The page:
According to Stuart-Fox, the Abhidhamma separated vitarka from vicara, and ekagatta (one-pointednes) was added to the description first dhyāna to give an equal number of five hindrances and five antidotes. The commentarial tradition regards the qualities of the first dhyāna to be antidotes to the five hindrances, and ekagatta may have been added to the first dhyāna to give exactly five antidotes for the five hindrances. Stuart-Fox further notes that vitarka, being discursive thought, will do very little as an antidote for sloth and torpor, reflecting the inconsistencies which were introduced by the scholastics.

Vetter, Gombrich and Wynne note that the first and second jhana represent the onset of dhyāna due to withdrawal and right effort c.q. the four right efforts, followed by concentration, whereas the third and fourth jhāna combine concentration with mindfulness. Polak, elaborating on Vetter, notes that the onset of the first dhyāna is described as a quite natural process, due to the preceding efforts to restrain the senses and the nurturing of wholesome states. Regarding samādhi as the eighth step of the Noble Eightfold Path, Vetter notes that samādhi consists of the four stages of dhyāna meditation, but

…to put it more accurately, the first dhyana seems to provide, after some time, a state of strong concentration, from which the other stages come forth; the second stage is called samadhija” […] “born from samadhi.”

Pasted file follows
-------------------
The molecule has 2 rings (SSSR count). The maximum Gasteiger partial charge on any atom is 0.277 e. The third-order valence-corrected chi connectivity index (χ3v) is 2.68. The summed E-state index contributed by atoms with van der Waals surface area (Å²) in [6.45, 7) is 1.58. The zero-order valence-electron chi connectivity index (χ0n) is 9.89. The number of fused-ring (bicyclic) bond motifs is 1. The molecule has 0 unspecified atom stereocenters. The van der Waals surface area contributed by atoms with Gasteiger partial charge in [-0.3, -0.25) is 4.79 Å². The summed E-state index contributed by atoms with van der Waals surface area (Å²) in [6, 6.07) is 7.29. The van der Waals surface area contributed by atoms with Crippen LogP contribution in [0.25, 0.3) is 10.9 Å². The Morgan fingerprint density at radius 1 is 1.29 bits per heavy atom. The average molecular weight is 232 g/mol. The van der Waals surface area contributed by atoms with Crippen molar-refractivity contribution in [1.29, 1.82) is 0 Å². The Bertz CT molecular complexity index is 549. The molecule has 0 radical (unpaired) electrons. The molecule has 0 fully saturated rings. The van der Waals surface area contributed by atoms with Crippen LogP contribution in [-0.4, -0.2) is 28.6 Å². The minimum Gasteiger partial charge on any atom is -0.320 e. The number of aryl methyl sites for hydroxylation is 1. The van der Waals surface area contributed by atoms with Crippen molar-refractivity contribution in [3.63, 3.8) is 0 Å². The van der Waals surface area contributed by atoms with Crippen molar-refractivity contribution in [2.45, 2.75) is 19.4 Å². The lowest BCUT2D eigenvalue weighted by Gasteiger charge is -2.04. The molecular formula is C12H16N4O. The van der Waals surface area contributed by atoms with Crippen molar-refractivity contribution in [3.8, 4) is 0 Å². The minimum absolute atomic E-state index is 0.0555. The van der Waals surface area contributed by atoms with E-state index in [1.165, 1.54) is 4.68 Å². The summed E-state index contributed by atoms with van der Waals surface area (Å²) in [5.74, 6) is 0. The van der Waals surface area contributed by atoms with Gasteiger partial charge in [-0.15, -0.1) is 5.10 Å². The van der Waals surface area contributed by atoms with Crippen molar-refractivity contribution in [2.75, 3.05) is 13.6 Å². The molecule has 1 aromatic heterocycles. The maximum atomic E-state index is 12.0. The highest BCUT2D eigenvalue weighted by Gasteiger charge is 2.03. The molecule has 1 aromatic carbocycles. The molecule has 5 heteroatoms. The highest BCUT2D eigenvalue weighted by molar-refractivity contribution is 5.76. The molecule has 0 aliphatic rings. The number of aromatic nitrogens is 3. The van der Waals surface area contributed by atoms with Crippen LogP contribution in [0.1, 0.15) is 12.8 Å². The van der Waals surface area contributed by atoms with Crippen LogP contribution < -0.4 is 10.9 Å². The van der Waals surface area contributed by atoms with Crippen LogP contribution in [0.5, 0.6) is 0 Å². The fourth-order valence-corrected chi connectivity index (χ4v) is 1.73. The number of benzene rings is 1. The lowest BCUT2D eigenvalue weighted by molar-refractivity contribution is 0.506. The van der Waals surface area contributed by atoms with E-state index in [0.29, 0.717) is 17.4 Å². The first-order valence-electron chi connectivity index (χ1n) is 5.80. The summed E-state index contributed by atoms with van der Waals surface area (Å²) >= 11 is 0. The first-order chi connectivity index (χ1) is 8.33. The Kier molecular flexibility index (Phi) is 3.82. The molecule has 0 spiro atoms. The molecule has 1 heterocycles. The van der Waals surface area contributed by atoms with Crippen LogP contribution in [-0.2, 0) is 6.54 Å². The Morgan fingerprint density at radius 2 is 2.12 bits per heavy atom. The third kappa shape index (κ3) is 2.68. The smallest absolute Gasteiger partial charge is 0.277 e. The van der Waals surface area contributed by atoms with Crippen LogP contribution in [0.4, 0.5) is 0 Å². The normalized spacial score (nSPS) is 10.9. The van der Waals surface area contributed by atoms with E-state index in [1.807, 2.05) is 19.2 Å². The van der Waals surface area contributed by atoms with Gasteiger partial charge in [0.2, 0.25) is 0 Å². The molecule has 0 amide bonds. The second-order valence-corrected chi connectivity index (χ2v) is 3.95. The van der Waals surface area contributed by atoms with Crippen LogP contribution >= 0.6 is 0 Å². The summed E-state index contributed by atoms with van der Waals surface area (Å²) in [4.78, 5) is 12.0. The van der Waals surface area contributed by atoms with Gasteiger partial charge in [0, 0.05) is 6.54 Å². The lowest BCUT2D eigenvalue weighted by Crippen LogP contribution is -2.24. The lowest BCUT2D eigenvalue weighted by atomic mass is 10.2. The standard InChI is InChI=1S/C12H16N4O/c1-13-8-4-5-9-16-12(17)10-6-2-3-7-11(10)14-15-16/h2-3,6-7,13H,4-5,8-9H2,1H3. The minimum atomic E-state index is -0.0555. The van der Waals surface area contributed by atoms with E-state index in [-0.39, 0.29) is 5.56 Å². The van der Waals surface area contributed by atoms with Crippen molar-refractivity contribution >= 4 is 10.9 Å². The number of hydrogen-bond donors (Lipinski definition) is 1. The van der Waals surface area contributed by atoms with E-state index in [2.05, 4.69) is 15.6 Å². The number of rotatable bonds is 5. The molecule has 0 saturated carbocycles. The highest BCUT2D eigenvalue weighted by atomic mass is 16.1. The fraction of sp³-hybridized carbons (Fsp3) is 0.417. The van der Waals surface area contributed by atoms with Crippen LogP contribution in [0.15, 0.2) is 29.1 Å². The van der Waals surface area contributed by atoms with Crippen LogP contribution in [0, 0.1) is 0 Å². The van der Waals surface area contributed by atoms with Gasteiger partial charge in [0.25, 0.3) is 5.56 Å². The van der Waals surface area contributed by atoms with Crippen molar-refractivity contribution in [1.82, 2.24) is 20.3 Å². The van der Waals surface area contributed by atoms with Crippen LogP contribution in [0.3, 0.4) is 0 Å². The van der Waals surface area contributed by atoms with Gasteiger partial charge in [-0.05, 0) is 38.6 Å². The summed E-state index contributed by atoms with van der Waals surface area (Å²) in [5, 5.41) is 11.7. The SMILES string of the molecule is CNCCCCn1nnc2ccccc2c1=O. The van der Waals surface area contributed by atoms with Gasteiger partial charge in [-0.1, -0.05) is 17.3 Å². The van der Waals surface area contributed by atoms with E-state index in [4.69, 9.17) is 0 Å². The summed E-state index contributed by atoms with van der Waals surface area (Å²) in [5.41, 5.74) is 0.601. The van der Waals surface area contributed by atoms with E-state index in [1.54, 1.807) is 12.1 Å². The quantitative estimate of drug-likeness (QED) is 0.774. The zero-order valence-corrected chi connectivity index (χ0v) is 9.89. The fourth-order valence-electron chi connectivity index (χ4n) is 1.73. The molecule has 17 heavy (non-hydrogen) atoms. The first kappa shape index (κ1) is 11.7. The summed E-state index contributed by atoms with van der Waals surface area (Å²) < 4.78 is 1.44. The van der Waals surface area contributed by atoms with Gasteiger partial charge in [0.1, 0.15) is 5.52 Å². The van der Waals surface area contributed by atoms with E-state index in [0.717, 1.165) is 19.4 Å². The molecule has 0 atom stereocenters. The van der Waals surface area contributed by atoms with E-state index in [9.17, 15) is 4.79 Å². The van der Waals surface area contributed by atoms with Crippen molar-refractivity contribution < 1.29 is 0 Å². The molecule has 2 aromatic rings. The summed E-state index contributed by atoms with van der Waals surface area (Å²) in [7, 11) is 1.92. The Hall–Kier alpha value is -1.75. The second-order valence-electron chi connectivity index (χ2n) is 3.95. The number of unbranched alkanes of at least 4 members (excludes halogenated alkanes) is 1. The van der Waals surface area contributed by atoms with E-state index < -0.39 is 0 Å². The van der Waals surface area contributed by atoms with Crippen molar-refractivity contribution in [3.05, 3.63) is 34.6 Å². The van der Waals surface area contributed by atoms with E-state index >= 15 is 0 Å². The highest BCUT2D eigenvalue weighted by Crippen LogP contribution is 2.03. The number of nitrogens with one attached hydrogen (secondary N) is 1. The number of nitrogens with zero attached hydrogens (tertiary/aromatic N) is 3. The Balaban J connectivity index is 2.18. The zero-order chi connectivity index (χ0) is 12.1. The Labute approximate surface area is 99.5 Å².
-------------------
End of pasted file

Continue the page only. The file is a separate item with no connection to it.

According to Richard Gombrich, the sequence of the four rūpa jhānas describes two different cognitive states: “I know this is controversial, but it seems to me that the third and fourth jhanas are thus quite unlike the second.” Gombrich and Wynne note that, while the second jhāna denotes a state of absorption, in the third and fourth jhāna one comes out of this absorption, being mindfully aware of objects while being indifferent to them. According to Gombrich, “the later tradition has falsified the jhana by classifying them as the quintessence of the concentrated, calming kind of meditation, ignoring the other—and indeed higher—element.

Gethin, followed by Polak and Arbel, further notes that there is a “definite affinity” between the four jhānas and the bojjhaṅgā, the seven factors of awakening. According to Gethin, the early Buddhist texts have “a broadly consistent vision” regarding meditation practice. Various practices lead to the development of the factors of awakening, which are not only the means to, but also the constituents of, awakening. According to Gethin, satipaṭṭhāna and ānāpānasati are related to a formula that summarizes the Buddhist path to awakening as “abandoning the hindrances, establishing […] mindfulness, and developing the seven factors of awakening.” This results in a “heightened awareness,” “overcoming distracting and disturbing emotions,” which are not particular elements of the path to awakening, but rather common disturbing and distracting emotions. Gethin further states that “the exegetical literature is essentially true to the vision of meditation presented in the Nikayas,” applying the “perfect mindfulness, stillness and lucidity” of the jhanas to the contemplation of “reality,” of the way things really are, as temporary and ever-changing. It is in this sense that “the jhana state has the transcendent, transforming quality of awakening.”